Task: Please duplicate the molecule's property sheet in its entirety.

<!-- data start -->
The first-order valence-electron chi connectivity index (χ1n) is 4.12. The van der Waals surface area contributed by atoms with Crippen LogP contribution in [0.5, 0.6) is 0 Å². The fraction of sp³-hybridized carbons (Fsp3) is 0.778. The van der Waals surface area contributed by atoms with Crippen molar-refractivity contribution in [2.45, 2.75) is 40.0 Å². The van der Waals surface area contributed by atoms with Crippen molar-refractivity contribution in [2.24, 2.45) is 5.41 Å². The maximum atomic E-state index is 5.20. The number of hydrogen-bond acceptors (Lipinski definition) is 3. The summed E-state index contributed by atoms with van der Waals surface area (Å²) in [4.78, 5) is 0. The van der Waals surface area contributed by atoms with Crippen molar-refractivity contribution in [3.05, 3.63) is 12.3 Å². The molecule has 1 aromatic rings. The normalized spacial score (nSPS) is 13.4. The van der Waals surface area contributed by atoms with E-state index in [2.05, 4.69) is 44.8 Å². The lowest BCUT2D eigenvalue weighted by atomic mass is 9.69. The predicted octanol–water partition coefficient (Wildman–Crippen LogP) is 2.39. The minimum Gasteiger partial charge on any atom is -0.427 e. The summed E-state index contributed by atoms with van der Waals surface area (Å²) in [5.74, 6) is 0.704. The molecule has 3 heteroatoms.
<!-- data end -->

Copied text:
The first-order valence-electron chi connectivity index (χ1n) is 4.12. The van der Waals surface area contributed by atoms with Crippen LogP contribution in [0.5, 0.6) is 0 Å². The fraction of sp³-hybridized carbons (Fsp3) is 0.778. The van der Waals surface area contributed by atoms with Crippen molar-refractivity contribution in [2.45, 2.75) is 40.0 Å². The van der Waals surface area contributed by atoms with Crippen molar-refractivity contribution in [2.24, 2.45) is 5.41 Å². The maximum atomic E-state index is 5.20. The number of hydrogen-bond acceptors (Lipinski definition) is 3. The summed E-state index contributed by atoms with van der Waals surface area (Å²) in [4.78, 5) is 0. The van der Waals surface area contributed by atoms with Crippen molar-refractivity contribution in [3.05, 3.63) is 12.3 Å². The molecule has 1 aromatic rings. The normalized spacial score (nSPS) is 13.4. The van der Waals surface area contributed by atoms with E-state index in [2.05, 4.69) is 44.8 Å². The lowest BCUT2D eigenvalue weighted by atomic mass is 9.69. The predicted octanol–water partition coefficient (Wildman–Crippen LogP) is 2.39. The minimum Gasteiger partial charge on any atom is -0.427 e. The summed E-state index contributed by atoms with van der Waals surface area (Å²) in [5.74, 6) is 0.704. The molecule has 3 heteroatoms.